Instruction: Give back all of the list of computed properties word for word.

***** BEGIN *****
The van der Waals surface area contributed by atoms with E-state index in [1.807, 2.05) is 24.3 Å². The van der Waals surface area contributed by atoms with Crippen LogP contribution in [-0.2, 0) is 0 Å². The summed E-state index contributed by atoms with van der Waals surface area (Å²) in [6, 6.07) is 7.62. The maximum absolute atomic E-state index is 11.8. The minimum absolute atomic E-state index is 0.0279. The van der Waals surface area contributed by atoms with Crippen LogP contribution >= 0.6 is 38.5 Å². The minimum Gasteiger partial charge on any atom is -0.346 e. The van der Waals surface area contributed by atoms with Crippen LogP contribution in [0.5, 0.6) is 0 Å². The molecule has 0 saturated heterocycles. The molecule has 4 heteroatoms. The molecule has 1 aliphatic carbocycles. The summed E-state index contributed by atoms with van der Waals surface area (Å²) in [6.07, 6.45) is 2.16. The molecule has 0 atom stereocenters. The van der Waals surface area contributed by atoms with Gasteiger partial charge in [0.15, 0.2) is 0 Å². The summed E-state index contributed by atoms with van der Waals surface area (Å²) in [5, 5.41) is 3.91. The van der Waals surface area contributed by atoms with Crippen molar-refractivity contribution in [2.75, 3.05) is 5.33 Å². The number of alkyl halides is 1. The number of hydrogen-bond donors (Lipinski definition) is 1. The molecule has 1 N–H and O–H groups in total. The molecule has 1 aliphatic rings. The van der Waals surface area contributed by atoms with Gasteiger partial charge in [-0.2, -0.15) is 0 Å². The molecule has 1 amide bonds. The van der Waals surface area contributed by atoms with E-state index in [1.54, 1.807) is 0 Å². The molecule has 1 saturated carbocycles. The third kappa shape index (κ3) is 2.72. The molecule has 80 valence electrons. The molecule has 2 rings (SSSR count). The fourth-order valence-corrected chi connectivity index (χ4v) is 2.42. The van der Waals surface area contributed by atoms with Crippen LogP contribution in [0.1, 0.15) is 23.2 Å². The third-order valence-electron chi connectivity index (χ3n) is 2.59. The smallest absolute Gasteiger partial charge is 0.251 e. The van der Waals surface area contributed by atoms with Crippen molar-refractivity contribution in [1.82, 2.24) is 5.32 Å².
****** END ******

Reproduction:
The van der Waals surface area contributed by atoms with E-state index in [1.807, 2.05) is 24.3 Å². The van der Waals surface area contributed by atoms with Crippen LogP contribution in [-0.2, 0) is 0 Å². The summed E-state index contributed by atoms with van der Waals surface area (Å²) in [6, 6.07) is 7.62. The maximum absolute atomic E-state index is 11.8. The minimum absolute atomic E-state index is 0.0279. The van der Waals surface area contributed by atoms with Crippen LogP contribution >= 0.6 is 38.5 Å². The minimum Gasteiger partial charge on any atom is -0.346 e. The van der Waals surface area contributed by atoms with Crippen LogP contribution in [0.5, 0.6) is 0 Å². The molecule has 0 saturated heterocycles. The molecule has 4 heteroatoms. The molecule has 1 aliphatic carbocycles. The summed E-state index contributed by atoms with van der Waals surface area (Å²) in [6.07, 6.45) is 2.16. The molecule has 0 atom stereocenters. The van der Waals surface area contributed by atoms with Gasteiger partial charge in [0.15, 0.2) is 0 Å². The summed E-state index contributed by atoms with van der Waals surface area (Å²) in [5, 5.41) is 3.91. The van der Waals surface area contributed by atoms with Crippen molar-refractivity contribution in [2.75, 3.05) is 5.33 Å². The number of alkyl halides is 1. The number of hydrogen-bond donors (Lipinski definition) is 1. The molecule has 1 N–H and O–H groups in total. The molecule has 1 aliphatic rings. The van der Waals surface area contributed by atoms with Gasteiger partial charge in [-0.2, -0.15) is 0 Å². The molecule has 1 amide bonds. The van der Waals surface area contributed by atoms with E-state index in [1.54, 1.807) is 0 Å². The molecule has 1 saturated carbocycles. The third kappa shape index (κ3) is 2.72. The molecule has 80 valence electrons. The molecule has 2 rings (SSSR count). The fourth-order valence-corrected chi connectivity index (χ4v) is 2.42. The van der Waals surface area contributed by atoms with Crippen LogP contribution in [0.1, 0.15) is 23.2 Å². The third-order valence-electron chi connectivity index (χ3n) is 2.59. The smallest absolute Gasteiger partial charge is 0.251 e. The van der Waals surface area contributed by atoms with Crippen molar-refractivity contribution in [1.82, 2.24) is 5.32 Å².